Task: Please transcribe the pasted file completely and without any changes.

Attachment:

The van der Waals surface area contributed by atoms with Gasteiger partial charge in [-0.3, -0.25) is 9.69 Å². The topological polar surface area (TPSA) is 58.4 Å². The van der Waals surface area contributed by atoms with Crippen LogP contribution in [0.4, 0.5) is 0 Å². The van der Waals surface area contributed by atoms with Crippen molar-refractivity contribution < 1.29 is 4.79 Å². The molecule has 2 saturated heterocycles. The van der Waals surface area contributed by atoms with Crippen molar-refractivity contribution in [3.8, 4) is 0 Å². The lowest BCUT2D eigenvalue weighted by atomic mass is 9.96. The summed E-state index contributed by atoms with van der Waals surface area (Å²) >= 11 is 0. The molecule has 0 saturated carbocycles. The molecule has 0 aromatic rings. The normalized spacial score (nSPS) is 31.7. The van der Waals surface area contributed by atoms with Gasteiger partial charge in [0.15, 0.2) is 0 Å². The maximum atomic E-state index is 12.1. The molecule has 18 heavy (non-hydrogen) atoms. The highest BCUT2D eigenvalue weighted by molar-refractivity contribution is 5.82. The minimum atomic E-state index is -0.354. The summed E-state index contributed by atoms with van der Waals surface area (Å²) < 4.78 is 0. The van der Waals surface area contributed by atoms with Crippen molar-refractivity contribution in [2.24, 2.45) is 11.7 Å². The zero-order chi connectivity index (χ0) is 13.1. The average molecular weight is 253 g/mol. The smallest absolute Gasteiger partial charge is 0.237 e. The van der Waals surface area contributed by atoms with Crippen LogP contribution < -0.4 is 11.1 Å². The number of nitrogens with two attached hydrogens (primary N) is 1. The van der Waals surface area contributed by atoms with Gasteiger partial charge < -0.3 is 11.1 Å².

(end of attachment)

The van der Waals surface area contributed by atoms with Gasteiger partial charge in [-0.3, -0.25) is 9.69 Å². The topological polar surface area (TPSA) is 58.4 Å². The van der Waals surface area contributed by atoms with Crippen LogP contribution in [0.4, 0.5) is 0 Å². The van der Waals surface area contributed by atoms with Crippen molar-refractivity contribution < 1.29 is 4.79 Å². The molecule has 2 saturated heterocycles. The van der Waals surface area contributed by atoms with Crippen molar-refractivity contribution in [3.8, 4) is 0 Å². The lowest BCUT2D eigenvalue weighted by atomic mass is 9.96. The summed E-state index contributed by atoms with van der Waals surface area (Å²) >= 11 is 0. The molecule has 0 saturated carbocycles. The molecule has 0 aromatic rings. The normalized spacial score (nSPS) is 31.7. The van der Waals surface area contributed by atoms with Gasteiger partial charge in [0.15, 0.2) is 0 Å². The maximum atomic E-state index is 12.1. The molecule has 18 heavy (non-hydrogen) atoms. The highest BCUT2D eigenvalue weighted by molar-refractivity contribution is 5.82. The minimum atomic E-state index is -0.354. The summed E-state index contributed by atoms with van der Waals surface area (Å²) < 4.78 is 0. The van der Waals surface area contributed by atoms with Crippen molar-refractivity contribution in [2.24, 2.45) is 11.7 Å². The zero-order chi connectivity index (χ0) is 13.1. The average molecular weight is 253 g/mol. The smallest absolute Gasteiger partial charge is 0.237 e. The van der Waals surface area contributed by atoms with Crippen LogP contribution < -0.4 is 11.1 Å². The number of nitrogens with two attached hydrogens (primary N) is 1. The van der Waals surface area contributed by atoms with Gasteiger partial charge < -0.3 is 11.1 Å².